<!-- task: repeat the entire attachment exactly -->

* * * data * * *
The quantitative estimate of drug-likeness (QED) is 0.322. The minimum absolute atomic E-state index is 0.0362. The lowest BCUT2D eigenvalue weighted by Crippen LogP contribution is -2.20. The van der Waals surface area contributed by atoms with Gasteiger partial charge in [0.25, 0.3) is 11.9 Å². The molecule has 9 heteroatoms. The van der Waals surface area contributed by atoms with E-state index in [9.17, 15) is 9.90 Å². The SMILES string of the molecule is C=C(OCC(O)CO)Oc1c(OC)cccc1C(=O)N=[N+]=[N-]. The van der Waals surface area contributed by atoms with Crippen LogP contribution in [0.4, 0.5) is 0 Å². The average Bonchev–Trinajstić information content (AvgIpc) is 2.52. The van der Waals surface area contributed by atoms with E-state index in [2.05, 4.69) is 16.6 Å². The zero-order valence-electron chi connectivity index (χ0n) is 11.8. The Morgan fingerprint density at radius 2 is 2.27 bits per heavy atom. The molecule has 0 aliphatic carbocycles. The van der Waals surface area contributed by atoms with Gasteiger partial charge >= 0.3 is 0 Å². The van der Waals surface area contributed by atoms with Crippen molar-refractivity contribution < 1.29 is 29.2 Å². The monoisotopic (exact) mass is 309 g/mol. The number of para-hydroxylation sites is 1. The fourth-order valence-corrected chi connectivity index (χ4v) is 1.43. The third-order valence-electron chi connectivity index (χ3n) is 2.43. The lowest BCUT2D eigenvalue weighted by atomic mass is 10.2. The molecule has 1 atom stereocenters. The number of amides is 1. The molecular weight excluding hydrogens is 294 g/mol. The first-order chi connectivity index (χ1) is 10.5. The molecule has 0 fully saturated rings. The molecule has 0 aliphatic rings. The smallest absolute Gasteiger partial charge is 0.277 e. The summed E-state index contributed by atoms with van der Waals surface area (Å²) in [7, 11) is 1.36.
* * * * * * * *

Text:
The quantitative estimate of drug-likeness (QED) is 0.322. The minimum absolute atomic E-state index is 0.0362. The lowest BCUT2D eigenvalue weighted by Crippen LogP contribution is -2.20. The van der Waals surface area contributed by atoms with Gasteiger partial charge in [0.25, 0.3) is 11.9 Å². The molecule has 9 heteroatoms. The van der Waals surface area contributed by atoms with E-state index in [9.17, 15) is 9.90 Å². The SMILES string of the molecule is C=C(OCC(O)CO)Oc1c(OC)cccc1C(=O)N=[N+]=[N-]. The van der Waals surface area contributed by atoms with Crippen LogP contribution in [0.4, 0.5) is 0 Å². The average Bonchev–Trinajstić information content (AvgIpc) is 2.52. The van der Waals surface area contributed by atoms with E-state index in [2.05, 4.69) is 16.6 Å². The zero-order valence-electron chi connectivity index (χ0n) is 11.8. The Morgan fingerprint density at radius 2 is 2.27 bits per heavy atom. The molecule has 0 aliphatic carbocycles. The van der Waals surface area contributed by atoms with Gasteiger partial charge >= 0.3 is 0 Å². The van der Waals surface area contributed by atoms with Crippen molar-refractivity contribution < 1.29 is 29.2 Å². The monoisotopic (exact) mass is 309 g/mol. The number of para-hydroxylation sites is 1. The fourth-order valence-corrected chi connectivity index (χ4v) is 1.43. The third-order valence-electron chi connectivity index (χ3n) is 2.43. The lowest BCUT2D eigenvalue weighted by atomic mass is 10.2. The molecule has 1 atom stereocenters. The number of amides is 1. The molecular weight excluding hydrogens is 294 g/mol. The first-order chi connectivity index (χ1) is 10.5. The molecule has 0 fully saturated rings. The molecule has 0 aliphatic rings. The smallest absolute Gasteiger partial charge is 0.277 e. The summed E-state index contributed by atoms with van der Waals surface area (Å²) in [7, 11) is 1.36.